The day I arrived in Torquay was the sunniest we’d had yet in 2016. People lined the sea front in their holiday clothes and ate chips and ice-cream. The breeze from the sea ruffled through, providing an occasional release from the unrelenting heat, spinning rainbow pinwheels and tumbling seagulls around the sky as it went. Continue reading
We all consider ourselves to be rational, ethical people, and we wouldn’t dream that we were potentially harming others with our behaviour. As a previous blog post showed, ghost hunters who do unethical things do not always realise that they’re being unethical. How then do we ensure that we don’t make the same mistake? I pointed out in that blog post that it’s important to work to a code of ethics – either one that you’ve written up yourself, that an investigator/team you’re working with has written, or perhaps one a venue has in place. Continue reading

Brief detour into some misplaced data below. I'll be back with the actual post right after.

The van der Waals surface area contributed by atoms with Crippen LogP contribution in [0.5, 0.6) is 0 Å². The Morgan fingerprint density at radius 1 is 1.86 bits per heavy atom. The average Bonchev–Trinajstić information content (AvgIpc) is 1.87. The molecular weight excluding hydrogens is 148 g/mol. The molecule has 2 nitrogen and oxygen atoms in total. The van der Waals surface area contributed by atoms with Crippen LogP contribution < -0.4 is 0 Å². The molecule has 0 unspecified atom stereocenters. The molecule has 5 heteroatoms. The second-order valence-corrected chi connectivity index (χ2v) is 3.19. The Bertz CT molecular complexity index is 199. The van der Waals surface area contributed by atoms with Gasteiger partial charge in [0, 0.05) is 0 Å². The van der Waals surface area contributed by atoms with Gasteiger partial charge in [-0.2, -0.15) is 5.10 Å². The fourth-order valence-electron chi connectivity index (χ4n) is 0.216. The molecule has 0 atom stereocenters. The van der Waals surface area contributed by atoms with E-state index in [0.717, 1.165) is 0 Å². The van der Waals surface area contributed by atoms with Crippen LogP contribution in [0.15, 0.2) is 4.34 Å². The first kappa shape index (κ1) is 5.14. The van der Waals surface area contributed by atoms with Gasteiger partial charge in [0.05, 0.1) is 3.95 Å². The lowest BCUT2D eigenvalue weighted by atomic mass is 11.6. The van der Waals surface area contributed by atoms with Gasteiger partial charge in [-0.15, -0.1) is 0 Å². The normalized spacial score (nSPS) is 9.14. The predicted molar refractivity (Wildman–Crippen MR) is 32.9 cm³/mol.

The plural of anecdote is not data.
It’s a rule that anyone involved in paranormal research, even casually, is familiar with. The things that we experience are open to our personal biases and the biases of those around us – not to mention the flawed memory that we have to contend with when trying to accurately recall something that we experienced (and yes, that does include those that people refer to as “expert witnesses” due to their occupation.) Continue reading
When I saw that ‘Seeing Fairies – From the Lost Archives of the Fairy Investigation Society‘ by Marjorie T Johnson had been published I bought a copy and read it immediately. My first love will always be ghosts, and monsters come in at a close second (I love you, Nessie!), but there is something about fairies that has always interested me. Continue reading